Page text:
10 Ways to Scare Clients off your Website

Sometimes it can be difficult to drive traffic towards your website - once people get there don't scare them off! Your site should; tell people exactly what you do, why you are different from your competitors and the exact services you provide. An effective and compelling website could have a direct impact on your revenue and should be designed in a way to give the user the exact information they need whilst telling them a bit more about you and why they should choose you.

Photography by Emma Stewart Photography

1. It’s not responsive

This is no.1 for a reason. A lot of people use their phones for browsing the web now more than ever and some don’t own laptops or computers. A responsive website won’t shrink the screen but will change the layout of the site completely so that it is easily navigated on a smaller screen (phones/iPads). We all know how frustrating it is to have to zoom in to read content, unfortunately if this is the case your user will probably give up after a few seconds.

2. (Too much) Animation 

I know what your thinking, animation? Who uses animation on their websites? Exactly. You would be surprised at how many people want their site to be animated. If you want to include some subtle movement in your site and it works well with your overall design it can be a really effective way to engage the user. But people don’t need to see a dancing cat or a multi-coloured moving background with sparkling stars on your website - it’s too distracting from the main content and will instantly turn people off.

3. Poor use of Colour

Certain businesses like to use pastel colours for their site (spas/therapists etc..) however, if you are using those colours don’t use the same soft shades for your content colour. Allow your content to be clear and stand out by using contrasting colours.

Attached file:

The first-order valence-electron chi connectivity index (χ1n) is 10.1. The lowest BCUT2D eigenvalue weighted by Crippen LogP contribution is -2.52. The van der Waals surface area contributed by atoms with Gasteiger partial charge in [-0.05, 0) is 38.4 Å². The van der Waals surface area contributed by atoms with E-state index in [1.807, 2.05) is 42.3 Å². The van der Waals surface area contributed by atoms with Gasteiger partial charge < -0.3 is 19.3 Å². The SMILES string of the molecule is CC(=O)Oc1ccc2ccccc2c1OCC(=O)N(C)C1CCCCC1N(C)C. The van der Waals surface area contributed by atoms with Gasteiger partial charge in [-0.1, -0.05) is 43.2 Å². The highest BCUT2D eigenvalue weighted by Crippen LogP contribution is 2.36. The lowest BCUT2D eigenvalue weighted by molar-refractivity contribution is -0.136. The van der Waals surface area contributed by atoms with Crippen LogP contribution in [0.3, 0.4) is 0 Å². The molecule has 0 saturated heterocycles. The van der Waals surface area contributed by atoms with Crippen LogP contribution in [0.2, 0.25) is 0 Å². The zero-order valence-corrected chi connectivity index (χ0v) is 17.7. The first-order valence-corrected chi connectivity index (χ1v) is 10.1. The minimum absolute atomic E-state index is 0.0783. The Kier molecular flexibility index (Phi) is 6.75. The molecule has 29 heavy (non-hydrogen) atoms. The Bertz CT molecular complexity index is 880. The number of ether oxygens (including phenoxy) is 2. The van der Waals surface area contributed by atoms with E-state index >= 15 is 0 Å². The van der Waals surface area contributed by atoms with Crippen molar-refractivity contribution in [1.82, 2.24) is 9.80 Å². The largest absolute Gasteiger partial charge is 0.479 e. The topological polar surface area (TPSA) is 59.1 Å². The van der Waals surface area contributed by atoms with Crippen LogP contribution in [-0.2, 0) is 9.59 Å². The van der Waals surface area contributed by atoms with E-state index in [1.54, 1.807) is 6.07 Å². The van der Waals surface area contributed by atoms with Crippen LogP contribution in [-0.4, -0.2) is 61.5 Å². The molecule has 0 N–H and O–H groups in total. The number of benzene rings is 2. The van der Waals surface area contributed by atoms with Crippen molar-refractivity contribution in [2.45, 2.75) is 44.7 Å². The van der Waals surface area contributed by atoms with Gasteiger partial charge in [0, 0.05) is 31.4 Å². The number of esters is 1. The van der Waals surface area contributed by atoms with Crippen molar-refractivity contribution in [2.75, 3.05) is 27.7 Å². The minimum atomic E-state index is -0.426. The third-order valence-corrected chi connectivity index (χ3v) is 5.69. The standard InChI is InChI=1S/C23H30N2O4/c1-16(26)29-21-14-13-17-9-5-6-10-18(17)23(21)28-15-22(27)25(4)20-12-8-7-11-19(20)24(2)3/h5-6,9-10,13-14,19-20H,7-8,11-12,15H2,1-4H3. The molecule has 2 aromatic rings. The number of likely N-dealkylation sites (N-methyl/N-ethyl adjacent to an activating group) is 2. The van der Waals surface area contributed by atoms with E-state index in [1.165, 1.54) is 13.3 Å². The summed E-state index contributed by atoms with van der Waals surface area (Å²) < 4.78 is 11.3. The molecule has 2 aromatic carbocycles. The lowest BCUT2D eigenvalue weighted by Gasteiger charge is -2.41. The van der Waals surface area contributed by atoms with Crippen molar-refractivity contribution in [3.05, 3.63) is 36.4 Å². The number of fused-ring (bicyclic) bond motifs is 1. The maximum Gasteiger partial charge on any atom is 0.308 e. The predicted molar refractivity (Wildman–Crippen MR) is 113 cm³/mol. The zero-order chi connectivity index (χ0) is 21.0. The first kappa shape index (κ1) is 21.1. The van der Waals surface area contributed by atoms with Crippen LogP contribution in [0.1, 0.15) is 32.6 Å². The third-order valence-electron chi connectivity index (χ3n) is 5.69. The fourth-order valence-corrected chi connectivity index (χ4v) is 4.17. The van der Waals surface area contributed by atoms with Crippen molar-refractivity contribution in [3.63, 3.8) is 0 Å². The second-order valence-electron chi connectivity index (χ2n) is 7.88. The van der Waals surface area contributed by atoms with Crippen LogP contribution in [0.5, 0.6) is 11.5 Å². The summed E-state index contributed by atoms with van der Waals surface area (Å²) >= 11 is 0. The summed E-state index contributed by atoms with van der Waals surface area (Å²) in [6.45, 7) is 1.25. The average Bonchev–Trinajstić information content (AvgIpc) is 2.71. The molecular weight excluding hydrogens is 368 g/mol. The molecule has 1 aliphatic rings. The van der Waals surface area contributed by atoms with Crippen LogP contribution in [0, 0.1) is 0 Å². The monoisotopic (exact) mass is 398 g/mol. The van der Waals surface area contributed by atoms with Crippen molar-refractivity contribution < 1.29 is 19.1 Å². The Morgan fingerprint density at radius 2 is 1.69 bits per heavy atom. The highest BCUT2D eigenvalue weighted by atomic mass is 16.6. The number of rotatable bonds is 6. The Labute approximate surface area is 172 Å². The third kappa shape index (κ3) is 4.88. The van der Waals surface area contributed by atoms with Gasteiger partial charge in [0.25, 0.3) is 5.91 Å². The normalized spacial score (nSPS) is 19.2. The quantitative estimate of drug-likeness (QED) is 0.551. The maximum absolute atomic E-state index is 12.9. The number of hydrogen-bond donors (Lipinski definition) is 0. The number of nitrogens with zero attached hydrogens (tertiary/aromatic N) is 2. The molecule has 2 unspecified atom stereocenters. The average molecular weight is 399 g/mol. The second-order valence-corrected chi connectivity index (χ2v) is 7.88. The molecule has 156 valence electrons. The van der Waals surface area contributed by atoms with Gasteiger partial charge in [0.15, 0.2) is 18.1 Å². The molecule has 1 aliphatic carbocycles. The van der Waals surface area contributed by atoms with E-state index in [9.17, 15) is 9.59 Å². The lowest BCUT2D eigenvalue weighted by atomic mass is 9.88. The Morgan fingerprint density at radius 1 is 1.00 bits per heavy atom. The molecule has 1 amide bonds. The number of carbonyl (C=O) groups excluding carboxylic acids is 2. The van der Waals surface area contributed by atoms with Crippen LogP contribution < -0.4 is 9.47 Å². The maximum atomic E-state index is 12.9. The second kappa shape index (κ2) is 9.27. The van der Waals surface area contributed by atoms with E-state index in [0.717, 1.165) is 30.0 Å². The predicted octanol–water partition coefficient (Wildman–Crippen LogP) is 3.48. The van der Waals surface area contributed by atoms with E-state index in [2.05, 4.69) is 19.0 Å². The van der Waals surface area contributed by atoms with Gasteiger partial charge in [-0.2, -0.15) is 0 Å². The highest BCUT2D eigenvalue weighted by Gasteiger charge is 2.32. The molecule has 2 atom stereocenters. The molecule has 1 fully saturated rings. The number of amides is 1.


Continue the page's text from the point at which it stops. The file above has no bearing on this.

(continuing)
4. Loooong Paragraphs

Lay your content out in short paragraphs with some headers, imagery and bullet points to break up the info.

5. Contact me! …How?

Someone could be using your site to only find out your contact details, have a clear ‘contact’ tab in your navigation or have an email/phone link on the footer of your site.

6. Thinking Corporate = Professional

Show people exactly who it is behind the website, invest in some head shots and get photographs of you (and your team). Give your site some personality - this allows the user to connect with your business on a deeper level.

7. Not Telling People what you Do

I talk about this one a lot. Who you are/what you do needs to be crystal clear to the user in the first few seconds of entering your site. People won’t work for the information, you have to hand it to them as soon as you have their attention.

8. Sneaky Sound

A lot of websites play videos on their homepage, which can be super effective. However, have the sound set to mute as default instead of playing automatically; someone could be in a crowded place or listening to their own music, most will hit ‘back’ before they figure out how to stop your video.

9. Creative craziness 

The most important aspect of your site is your content, the design of the site should reflect your brand values and navigate people towards important information, like what you do and why you are different from your competitors. For example; having a lot of photographs with bright boarders or multicoloured tabs and any more than three typefaces on a website is over doing it. Too much ‘creativity’ can distract a user from the important stuff and even overwhelm them to the point that they don’t read any of your content at all. 

10. No Price List

This one can be controversial. Having a price list for some businesses isn’t appropriate but for a lot of businesses out there it can actually attract customers. Some people won’t get in contact because they feel they can’t afford you (by making their own judgement on your prices) and if someone is aware that your price list is bit above their budget, they don’t have to waste time emailing you for a quote. Your prices don’t have to be really specific, you can give them a range and then include what effects pricing. It also doesn’t have to be on the first page of your website but if you put it on your site it’s good to make sure it’s on an important page. Before I put some prices on my site I asked around to see if it was a good idea, I got a mixed response but mostly positive with people saying, “I think it shows you are confident in your business and have experience in knowing how long certain projects take”. Someone could be on your site to find out your prices (e.g. for spa/beauty treatments) but it is completely up to you if you feel it is relevant for your business.